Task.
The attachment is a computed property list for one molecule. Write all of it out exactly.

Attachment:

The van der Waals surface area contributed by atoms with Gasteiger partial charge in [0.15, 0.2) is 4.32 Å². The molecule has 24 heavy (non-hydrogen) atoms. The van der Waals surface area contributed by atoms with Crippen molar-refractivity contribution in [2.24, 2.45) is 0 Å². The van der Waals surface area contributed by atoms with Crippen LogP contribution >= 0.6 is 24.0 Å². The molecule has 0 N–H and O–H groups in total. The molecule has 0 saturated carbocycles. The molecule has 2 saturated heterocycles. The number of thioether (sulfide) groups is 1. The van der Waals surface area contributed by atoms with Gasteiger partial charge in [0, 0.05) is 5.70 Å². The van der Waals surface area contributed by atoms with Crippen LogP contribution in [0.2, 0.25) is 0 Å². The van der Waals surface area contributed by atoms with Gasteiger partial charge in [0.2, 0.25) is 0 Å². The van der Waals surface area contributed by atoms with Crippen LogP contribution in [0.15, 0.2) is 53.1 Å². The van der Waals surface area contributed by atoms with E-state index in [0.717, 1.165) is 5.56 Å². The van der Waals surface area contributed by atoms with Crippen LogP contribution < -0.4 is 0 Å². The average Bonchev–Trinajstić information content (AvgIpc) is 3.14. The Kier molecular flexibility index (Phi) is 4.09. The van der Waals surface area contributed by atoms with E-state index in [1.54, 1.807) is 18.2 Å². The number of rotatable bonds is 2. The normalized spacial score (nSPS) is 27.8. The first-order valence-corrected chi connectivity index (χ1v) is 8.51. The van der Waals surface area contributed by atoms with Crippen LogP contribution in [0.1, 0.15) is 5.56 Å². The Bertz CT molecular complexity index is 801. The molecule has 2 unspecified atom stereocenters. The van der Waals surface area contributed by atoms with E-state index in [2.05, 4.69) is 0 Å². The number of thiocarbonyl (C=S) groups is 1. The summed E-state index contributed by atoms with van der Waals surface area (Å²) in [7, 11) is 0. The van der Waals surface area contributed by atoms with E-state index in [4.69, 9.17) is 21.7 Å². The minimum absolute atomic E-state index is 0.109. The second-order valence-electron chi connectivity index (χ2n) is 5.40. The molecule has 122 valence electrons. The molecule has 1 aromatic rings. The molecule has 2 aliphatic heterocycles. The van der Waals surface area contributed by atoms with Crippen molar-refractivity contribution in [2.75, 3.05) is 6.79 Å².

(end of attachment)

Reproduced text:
The van der Waals surface area contributed by atoms with Gasteiger partial charge in [0.15, 0.2) is 4.32 Å². The molecule has 24 heavy (non-hydrogen) atoms. The van der Waals surface area contributed by atoms with Crippen molar-refractivity contribution in [2.24, 2.45) is 0 Å². The van der Waals surface area contributed by atoms with Crippen LogP contribution >= 0.6 is 24.0 Å². The molecule has 0 N–H and O–H groups in total. The molecule has 0 saturated carbocycles. The molecule has 2 saturated heterocycles. The number of thioether (sulfide) groups is 1. The van der Waals surface area contributed by atoms with Gasteiger partial charge in [0, 0.05) is 5.70 Å². The van der Waals surface area contributed by atoms with Crippen LogP contribution in [0.2, 0.25) is 0 Å². The van der Waals surface area contributed by atoms with Gasteiger partial charge in [0.2, 0.25) is 0 Å². The van der Waals surface area contributed by atoms with Crippen LogP contribution in [0.15, 0.2) is 53.1 Å². The van der Waals surface area contributed by atoms with E-state index in [0.717, 1.165) is 5.56 Å². The van der Waals surface area contributed by atoms with Crippen LogP contribution < -0.4 is 0 Å². The average Bonchev–Trinajstić information content (AvgIpc) is 3.14. The Kier molecular flexibility index (Phi) is 4.09. The van der Waals surface area contributed by atoms with E-state index in [1.54, 1.807) is 18.2 Å². The number of rotatable bonds is 2. The normalized spacial score (nSPS) is 27.8. The first-order valence-corrected chi connectivity index (χ1v) is 8.51. The van der Waals surface area contributed by atoms with Crippen LogP contribution in [0.1, 0.15) is 5.56 Å². The Bertz CT molecular complexity index is 801. The molecule has 2 unspecified atom stereocenters. The van der Waals surface area contributed by atoms with E-state index in [2.05, 4.69) is 0 Å². The number of thiocarbonyl (C=S) groups is 1. The summed E-state index contributed by atoms with van der Waals surface area (Å²) in [7, 11) is 0. The van der Waals surface area contributed by atoms with E-state index in [4.69, 9.17) is 21.7 Å². The minimum absolute atomic E-state index is 0.109. The second-order valence-electron chi connectivity index (χ2n) is 5.40. The molecule has 122 valence electrons. The molecule has 1 aromatic rings. The molecule has 2 aliphatic heterocycles. The van der Waals surface area contributed by atoms with Crippen molar-refractivity contribution in [2.75, 3.05) is 6.79 Å².